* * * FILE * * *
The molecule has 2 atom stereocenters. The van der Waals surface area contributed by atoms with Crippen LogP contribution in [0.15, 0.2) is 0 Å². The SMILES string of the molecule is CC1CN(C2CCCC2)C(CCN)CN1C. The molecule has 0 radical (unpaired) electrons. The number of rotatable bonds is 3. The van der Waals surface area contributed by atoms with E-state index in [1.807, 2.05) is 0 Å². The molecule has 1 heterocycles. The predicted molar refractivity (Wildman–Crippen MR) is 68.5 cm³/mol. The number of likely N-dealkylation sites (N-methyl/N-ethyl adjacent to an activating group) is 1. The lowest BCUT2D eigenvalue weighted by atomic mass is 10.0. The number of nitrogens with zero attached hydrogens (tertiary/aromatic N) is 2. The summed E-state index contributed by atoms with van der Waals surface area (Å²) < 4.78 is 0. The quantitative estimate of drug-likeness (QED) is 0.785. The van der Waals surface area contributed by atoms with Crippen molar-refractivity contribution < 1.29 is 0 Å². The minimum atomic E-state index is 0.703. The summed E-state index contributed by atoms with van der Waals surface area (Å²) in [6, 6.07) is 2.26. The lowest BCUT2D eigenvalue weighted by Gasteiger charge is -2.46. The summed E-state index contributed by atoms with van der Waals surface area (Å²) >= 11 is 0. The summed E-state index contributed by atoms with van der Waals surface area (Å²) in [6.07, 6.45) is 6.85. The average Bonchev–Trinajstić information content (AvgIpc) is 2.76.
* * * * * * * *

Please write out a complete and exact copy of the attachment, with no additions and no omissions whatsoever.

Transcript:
The molecule has 2 atom stereocenters. The van der Waals surface area contributed by atoms with Crippen LogP contribution in [0.15, 0.2) is 0 Å². The SMILES string of the molecule is CC1CN(C2CCCC2)C(CCN)CN1C. The molecule has 0 radical (unpaired) electrons. The number of rotatable bonds is 3. The van der Waals surface area contributed by atoms with E-state index in [1.807, 2.05) is 0 Å². The molecule has 1 heterocycles. The predicted molar refractivity (Wildman–Crippen MR) is 68.5 cm³/mol. The number of likely N-dealkylation sites (N-methyl/N-ethyl adjacent to an activating group) is 1. The lowest BCUT2D eigenvalue weighted by atomic mass is 10.0. The number of nitrogens with zero attached hydrogens (tertiary/aromatic N) is 2. The summed E-state index contributed by atoms with van der Waals surface area (Å²) < 4.78 is 0. The quantitative estimate of drug-likeness (QED) is 0.785. The van der Waals surface area contributed by atoms with Crippen molar-refractivity contribution < 1.29 is 0 Å². The minimum atomic E-state index is 0.703. The summed E-state index contributed by atoms with van der Waals surface area (Å²) in [6, 6.07) is 2.26. The lowest BCUT2D eigenvalue weighted by Gasteiger charge is -2.46. The summed E-state index contributed by atoms with van der Waals surface area (Å²) >= 11 is 0. The summed E-state index contributed by atoms with van der Waals surface area (Å²) in [6.07, 6.45) is 6.85. The average Bonchev–Trinajstić information content (AvgIpc) is 2.76.